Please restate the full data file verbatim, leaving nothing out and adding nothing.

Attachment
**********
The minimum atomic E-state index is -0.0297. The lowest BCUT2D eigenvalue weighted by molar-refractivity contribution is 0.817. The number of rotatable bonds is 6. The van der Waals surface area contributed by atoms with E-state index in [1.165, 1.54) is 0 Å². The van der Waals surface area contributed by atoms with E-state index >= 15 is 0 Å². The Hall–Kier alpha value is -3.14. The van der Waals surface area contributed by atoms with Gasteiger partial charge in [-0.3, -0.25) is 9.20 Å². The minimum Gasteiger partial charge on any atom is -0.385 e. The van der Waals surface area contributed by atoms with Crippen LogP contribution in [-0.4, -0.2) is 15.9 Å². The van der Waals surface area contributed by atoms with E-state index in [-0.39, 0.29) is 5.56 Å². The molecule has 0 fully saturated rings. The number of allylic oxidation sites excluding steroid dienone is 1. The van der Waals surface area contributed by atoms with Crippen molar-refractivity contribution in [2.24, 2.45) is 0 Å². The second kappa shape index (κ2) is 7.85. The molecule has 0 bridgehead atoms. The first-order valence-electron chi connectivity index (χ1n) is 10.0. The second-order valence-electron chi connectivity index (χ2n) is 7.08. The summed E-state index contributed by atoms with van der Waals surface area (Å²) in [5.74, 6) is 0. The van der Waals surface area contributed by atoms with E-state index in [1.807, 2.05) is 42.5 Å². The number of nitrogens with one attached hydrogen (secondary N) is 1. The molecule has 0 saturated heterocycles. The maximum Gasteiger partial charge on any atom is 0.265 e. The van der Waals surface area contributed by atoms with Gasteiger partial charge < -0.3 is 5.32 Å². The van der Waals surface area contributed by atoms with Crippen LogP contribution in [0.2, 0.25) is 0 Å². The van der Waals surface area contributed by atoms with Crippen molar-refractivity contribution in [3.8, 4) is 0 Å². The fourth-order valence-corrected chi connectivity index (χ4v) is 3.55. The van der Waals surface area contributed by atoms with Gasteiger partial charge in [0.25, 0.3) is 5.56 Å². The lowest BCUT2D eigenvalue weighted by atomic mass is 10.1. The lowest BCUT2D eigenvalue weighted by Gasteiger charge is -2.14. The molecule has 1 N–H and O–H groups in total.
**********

The minimum atomic E-state index is -0.0297. The lowest BCUT2D eigenvalue weighted by molar-refractivity contribution is 0.817. The number of rotatable bonds is 6. The van der Waals surface area contributed by atoms with E-state index in [1.165, 1.54) is 0 Å². The van der Waals surface area contributed by atoms with E-state index >= 15 is 0 Å². The Hall–Kier alpha value is -3.14. The van der Waals surface area contributed by atoms with Gasteiger partial charge in [-0.3, -0.25) is 9.20 Å². The minimum Gasteiger partial charge on any atom is -0.385 e. The van der Waals surface area contributed by atoms with Crippen LogP contribution in [-0.4, -0.2) is 15.9 Å². The van der Waals surface area contributed by atoms with E-state index in [-0.39, 0.29) is 5.56 Å². The molecule has 0 fully saturated rings. The number of allylic oxidation sites excluding steroid dienone is 1. The van der Waals surface area contributed by atoms with Crippen molar-refractivity contribution in [2.24, 2.45) is 0 Å². The second kappa shape index (κ2) is 7.85. The molecule has 0 bridgehead atoms. The first-order valence-electron chi connectivity index (χ1n) is 10.0. The second-order valence-electron chi connectivity index (χ2n) is 7.08. The summed E-state index contributed by atoms with van der Waals surface area (Å²) in [5.74, 6) is 0. The van der Waals surface area contributed by atoms with E-state index in [1.807, 2.05) is 42.5 Å². The number of nitrogens with one attached hydrogen (secondary N) is 1. The molecule has 0 saturated heterocycles. The maximum Gasteiger partial charge on any atom is 0.265 e. The van der Waals surface area contributed by atoms with Gasteiger partial charge < -0.3 is 5.32 Å². The van der Waals surface area contributed by atoms with Crippen LogP contribution in [0.2, 0.25) is 0 Å². The van der Waals surface area contributed by atoms with Crippen molar-refractivity contribution in [3.8, 4) is 0 Å². The fourth-order valence-corrected chi connectivity index (χ4v) is 3.55. The van der Waals surface area contributed by atoms with Gasteiger partial charge in [0.25, 0.3) is 5.56 Å². The lowest BCUT2D eigenvalue weighted by atomic mass is 10.1. The lowest BCUT2D eigenvalue weighted by Gasteiger charge is -2.14. The molecule has 1 N–H and O–H groups in total.